Monday, October 02, 2006

Graphic Novel

The October, 2006 WIRED magazine had a one-page article about an online graphic novel titled Shooting War. Set in the year 2011, this 11-chapter web serial is about the adventures of Jimmy Burns, an anti-corporate video blogger who witnesses his NYC apartment (above a Starbuck's) being blown up by terrorists. His video is appropriated by Global News, “Your home for 24-hour terror coverage,” and he becomes an overnight media sensation when his video helps locate the bomber. Burns is sent to Iraq, still embroiled in war after 8 years.

I decided to check the website out ( I haven’t gotten through all of the chapters yet, but it is very graphic. If you do check this site out, it is important to realize that it is a fictional story- ahem- political satire. The press release about the site makes it clear that it is about “the future of citizen journalism.”

Writer Anthony Lappé, an award-winning documentarian about Iraq (Showtime's BattleGround: 21 Days on the Empire's Edge) and Iraq war blogger, is also the Executive Editor of the Guerrilla News Network. According to Lappe, “Shooting War is a commentary about where we’re headed in Iraq and the larger war on terror as well as the role of bloggers in telling the stories of the future.”

The artist, Dan Goldman, a writer/artists/designer and founding member of the online comics studio ACT-I-VATE, has used “a vivid combination of photography, illustration, and digital painting” to create a dark, violent, yet smart graphic novel. I like his graphic style and the way he has combined the art with actual photography. The work is to be published next year as a hardcover book.

The serial has been hosted by SMITH magazine, an online magazine “devoted to storytelling in its many shapes and forms.” SMITH editor Larry Smith elaborates that “SMITH magazine is the perfect home for Shooting War… SMITH is all about the next wave of personal storytelling, using and celebrating the technology tools that have made new forms of telling stories so exciting.”

Like I said, I’m not all the way through it yet, but I think it is a very sharp, kick-in-the-pants commentary about our world. And the writers should have us thinking about how we as citizen journalists- bloggers, storytellers- can shape our culture.

Graphics and photos courtesy SMITH magazine.


Blogger Seiji said...

Wow! That's a real interesting idea. i'll have to read it!

It got me thinking about terrorism. I have mixed feelings on the propaganda term "War on Terror". I agree with the past Secretary of State(?) when she said we can't use the term "War on Terror" because it's too vague. It's too generalized. Is there an end to the "War on Terror"; like a winner? No. How are you supposed to measure your success? She said we need to focus on the specific physical source of the nation's current problem; Al Qaeda (this statement was given like 5 years ago).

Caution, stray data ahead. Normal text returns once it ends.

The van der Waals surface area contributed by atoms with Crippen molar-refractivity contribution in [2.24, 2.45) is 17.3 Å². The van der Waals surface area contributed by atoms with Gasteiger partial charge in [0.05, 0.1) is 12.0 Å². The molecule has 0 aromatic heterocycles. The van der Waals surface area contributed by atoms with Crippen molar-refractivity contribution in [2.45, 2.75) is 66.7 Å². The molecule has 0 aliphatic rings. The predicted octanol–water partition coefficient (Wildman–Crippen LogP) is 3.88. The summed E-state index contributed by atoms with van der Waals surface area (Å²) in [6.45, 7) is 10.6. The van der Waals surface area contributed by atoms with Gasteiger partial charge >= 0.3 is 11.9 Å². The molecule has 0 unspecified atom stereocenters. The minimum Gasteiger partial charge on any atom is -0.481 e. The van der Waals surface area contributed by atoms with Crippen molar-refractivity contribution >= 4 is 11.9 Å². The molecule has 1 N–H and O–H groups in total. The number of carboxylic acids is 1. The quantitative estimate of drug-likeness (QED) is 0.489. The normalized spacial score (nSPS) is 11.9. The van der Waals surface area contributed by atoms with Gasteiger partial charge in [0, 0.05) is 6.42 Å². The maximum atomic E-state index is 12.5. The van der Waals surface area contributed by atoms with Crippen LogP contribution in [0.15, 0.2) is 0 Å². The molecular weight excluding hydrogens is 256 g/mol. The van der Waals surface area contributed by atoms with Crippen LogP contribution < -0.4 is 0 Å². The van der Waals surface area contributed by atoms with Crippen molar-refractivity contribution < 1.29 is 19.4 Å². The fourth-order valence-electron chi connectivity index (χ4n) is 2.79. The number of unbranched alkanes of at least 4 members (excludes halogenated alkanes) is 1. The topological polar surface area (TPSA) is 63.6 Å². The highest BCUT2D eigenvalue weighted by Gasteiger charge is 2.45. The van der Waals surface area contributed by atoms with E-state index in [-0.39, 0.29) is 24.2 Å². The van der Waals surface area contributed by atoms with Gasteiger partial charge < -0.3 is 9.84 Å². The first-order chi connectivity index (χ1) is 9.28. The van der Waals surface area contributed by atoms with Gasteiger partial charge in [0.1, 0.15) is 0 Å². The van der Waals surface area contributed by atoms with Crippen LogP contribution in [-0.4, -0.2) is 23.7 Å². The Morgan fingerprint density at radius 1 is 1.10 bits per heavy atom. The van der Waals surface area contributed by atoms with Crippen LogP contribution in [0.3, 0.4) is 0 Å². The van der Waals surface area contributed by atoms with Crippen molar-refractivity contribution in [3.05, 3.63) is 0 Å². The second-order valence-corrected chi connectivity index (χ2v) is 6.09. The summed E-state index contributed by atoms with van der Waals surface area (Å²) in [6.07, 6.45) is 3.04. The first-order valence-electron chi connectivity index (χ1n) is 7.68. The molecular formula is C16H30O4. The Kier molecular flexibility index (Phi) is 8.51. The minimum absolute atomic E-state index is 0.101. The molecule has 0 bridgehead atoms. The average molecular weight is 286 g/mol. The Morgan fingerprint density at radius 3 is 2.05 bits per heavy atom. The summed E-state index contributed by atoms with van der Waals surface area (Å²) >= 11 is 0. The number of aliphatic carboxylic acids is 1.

Of course I don't agree on terrorism. But the terrorists want attention. And, everyone is giving it to them. There are plenty of problems in the world that deserve more attention; like the 35 civil wars around the globe, the genocide of the Sudan, etc. Are we a safer country than 5 years ago? Yes. Are we safe? No. And if this is a "War on Terror", why hasn't the tens of thousands of troops invaded the territory to hunt the number one terrorist Bin Laden? We sent them to Iraq instead. And now a supposed tuberculosis has just killed Bin Laden. Even chess players have better strategy.

I certainly hope we can regroup and work more on the actual sources of the problem and police global areas that need our help after we secure our safety as a nation. Terrorism is becoming a fad, and I think we shouldn't popularize it. Maybe we could popularize on the progress NGO's are making instead?

Ugh, I better stop. I can go on and on. Bottom line, don't "stop" terror. Stop the man who's at fault for 9/11, decrease the growing religious divide between countries, and stop playing politics like it's preschool sports.

10:20 AM  
Blogger Timspeak said...

This comment has been removed by a blog administrator.

6:30 PM  
Blogger Timspeak said...

The idea of a graphic novel as social critique has recently been given creedence due to the movie industry. They have taken comic characters–the X-Men, for instance, originally a comment on the majority persecuting minority groups (the heroes represent gays, blacks, etc), V for Vendetta by Alan Moore–and reintroduced them to the public. Anima has helped up the "coolness" of the artform among the younger public.

Putting it live on the net, no price tag, is genius.

(By the way, if you hadn't caught on, I read comic books as a kid. Lots of them. I am a nerd.)

6:33 PM  
Blogger Professor Melis said...

Wow--something got sparked here! Very interesting, but let's keep the emphasis on the War Story or on citizen designers and compare that notion to citizen journalists--are they the same thing or not? What is their or our role in the "unwinnable" (is that a word?) war?

9:45 PM  
Blogger mary said...

I am interested in the aspect of how citizen journalists- bloggers- are shaping how we think about things. Now that so many people have the tools to inform (communicate), we see and hear about so many more things than we ever did before, and almost instantaneously. War coverage has been greatly changed by the ability to have up-to-the-minute news feeds and video blogs by embedded journalists.

We now have access to so much more personal information about anything and everything than we ever have before. The ability to communicate with such a large audience, whether through words or pictures, has empowered many people. I believe this empowerment is shaping our culture. This could be good or bad, depending on your perspective, but it is here to stay.

3:05 PM  

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